Pub Expert:

Er, no, I looked at some websites that I agree with.

smartphone outside hiking technology

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This afternoon I was drinking coffee with fellow members of church, when Holocaust Memorial Day was mentioned.

As soon as I mentioned the day, Billy butted in:

Oh, that’s only about the Jews 1933-1945.

My blood pressure immediately doubled.  Billy has once again engaged mouth before brain.  Yet again…

Sharp intake of breath.

G in G:

No, it’s not.  It’s also about holocausts and genocides in ex-Yugoslavia, Rwanda, Tibet, Burma and many other conflicts.

Billy:

It is only about the Jews.  I’ve been researching this topic for twenty years.

G in G:

With respect [A British expression meaning, “I consider you to be a complete and total idiot”] I visited Bergen-Belsen concentration camp in 1978.  I also listened to a radio interview with the chair of the Holocaust Memorial Day Trust this morning.

Billy:

Oh.

I am then reminded of the English barrister, F E Smith, and his famous exchange with a judge.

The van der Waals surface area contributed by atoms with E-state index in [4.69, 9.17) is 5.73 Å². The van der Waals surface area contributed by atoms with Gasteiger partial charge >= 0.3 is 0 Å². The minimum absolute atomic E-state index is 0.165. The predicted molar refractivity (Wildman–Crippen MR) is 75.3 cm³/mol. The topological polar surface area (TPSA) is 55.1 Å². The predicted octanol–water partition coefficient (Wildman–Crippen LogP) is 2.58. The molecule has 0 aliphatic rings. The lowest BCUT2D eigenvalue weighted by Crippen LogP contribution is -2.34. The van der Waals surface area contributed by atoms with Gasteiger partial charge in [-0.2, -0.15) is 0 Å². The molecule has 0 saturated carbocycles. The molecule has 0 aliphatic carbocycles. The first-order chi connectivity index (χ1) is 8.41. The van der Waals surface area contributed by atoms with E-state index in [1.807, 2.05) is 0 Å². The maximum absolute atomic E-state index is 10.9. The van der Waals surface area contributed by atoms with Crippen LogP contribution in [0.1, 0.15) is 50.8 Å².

Judge: I’ve listened to you for an hour and I’m none the wiser.

Smith: None the wiser, perhaps, My Lord, but certainly better informed.

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This evening I decided to send out an email to the three people who were in that discussion.

****

Good evening all

Following on from this afternoon’s discussion in the Meeting Room concerning the purpose of Holocaust Memorial Day, I thought it prudent to share some important facts.

  1. The day is by no means only about the murder of German and European Jews under Nazism.  Please refer to the Memorial Day Trust’s link: https://www.hmd.org.uk/what-is-holocaust-memorial-day/
  2. As you can see, the Holocaust Memorial Day Trust states explicitly: “Holocaust Memorial Day Trust (HMDT) encourages remembrance in a world scarred by genocide. We promote and support Holocaust Memorial Day (HMD) – the international day on 27 January to remember the six million Jews murdered during the Holocaust, the millions of people killed under Nazi Persecution and in subsequent genocides in Cambodia, Rwanda, Bosnia and Darfur.”  (My emphasis in italics.)